Mapping mental health priorities in London with real-world data

Citations of this article
Mendeley users who have this article in their library.


This article discusses the mapping of mental health priorities in London with real-world data. Thrive London, a city-wide movement for mental health supported by the Mayor of London, officially launched in July, 2017. Like other similar population health initiatives in other countries, most notably Thrive NYC, it aims to build a roadmap of risk to improve mental health across the city. London is the latest example following a trend of large urban centers taking a public health approach and engaging a range of stakeholders and people outside mental health services to build resilience and address the causes of mental health problems. Public mental health has indeed been coming of age in the past 20 years, and diverse public measures are now increasingly being accepted as an important and integral part of plans to reduce the incidence of mental health problems at a population level. Thrive London examined available data to map a range of risk factors and inequalities affecting Londoners for principle mental health problems to identify priority areas for attention and used 28 indicators of mental health inequalities including rates of domestic violence, homelessness, unemployment, crime, ethnicity, and learning disability prevalence, as well as prevalence of key long-term conditions disproportionately linked with mental health problems. (PsycINFO Database Record (c) 2017 APA, all rights reserved)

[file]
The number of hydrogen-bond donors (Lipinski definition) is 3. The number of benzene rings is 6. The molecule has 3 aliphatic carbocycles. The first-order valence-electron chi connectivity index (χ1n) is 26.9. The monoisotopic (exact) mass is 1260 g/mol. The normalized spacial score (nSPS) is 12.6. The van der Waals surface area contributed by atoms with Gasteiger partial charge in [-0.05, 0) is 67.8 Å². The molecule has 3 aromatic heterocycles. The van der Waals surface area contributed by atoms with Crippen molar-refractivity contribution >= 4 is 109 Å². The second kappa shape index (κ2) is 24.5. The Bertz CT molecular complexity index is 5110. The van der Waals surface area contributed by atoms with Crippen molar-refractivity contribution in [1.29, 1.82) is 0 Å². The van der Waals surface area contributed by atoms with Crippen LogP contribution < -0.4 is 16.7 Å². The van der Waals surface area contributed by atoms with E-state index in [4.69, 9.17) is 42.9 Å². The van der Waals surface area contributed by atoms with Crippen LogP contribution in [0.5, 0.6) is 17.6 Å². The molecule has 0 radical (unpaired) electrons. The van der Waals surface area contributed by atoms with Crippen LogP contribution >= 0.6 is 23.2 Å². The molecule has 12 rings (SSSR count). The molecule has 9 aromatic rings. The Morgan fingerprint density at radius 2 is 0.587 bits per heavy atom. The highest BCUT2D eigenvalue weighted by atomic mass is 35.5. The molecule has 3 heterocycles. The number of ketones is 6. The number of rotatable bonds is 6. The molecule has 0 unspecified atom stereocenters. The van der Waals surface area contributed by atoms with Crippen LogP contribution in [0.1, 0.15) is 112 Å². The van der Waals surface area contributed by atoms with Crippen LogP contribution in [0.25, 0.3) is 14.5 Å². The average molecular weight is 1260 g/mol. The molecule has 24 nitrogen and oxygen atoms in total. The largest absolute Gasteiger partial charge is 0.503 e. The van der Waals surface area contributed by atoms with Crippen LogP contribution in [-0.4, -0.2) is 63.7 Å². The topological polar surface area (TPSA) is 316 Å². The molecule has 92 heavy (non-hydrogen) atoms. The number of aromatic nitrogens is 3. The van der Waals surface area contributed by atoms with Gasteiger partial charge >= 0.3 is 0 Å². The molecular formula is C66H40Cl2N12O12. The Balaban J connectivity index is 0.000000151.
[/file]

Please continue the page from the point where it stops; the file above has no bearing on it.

Kousoulis, A. A., & Goldie, I. (2017, October 1). Mapping mental health priorities in London with real-world data. The Lancet Psychiatry. Elsevier Ltd.

Register to see more suggestions

Mendeley helps you to discover research relevant for your work.

Already have an account?

Save time finding and organizing research with Mendeley

Sign up for free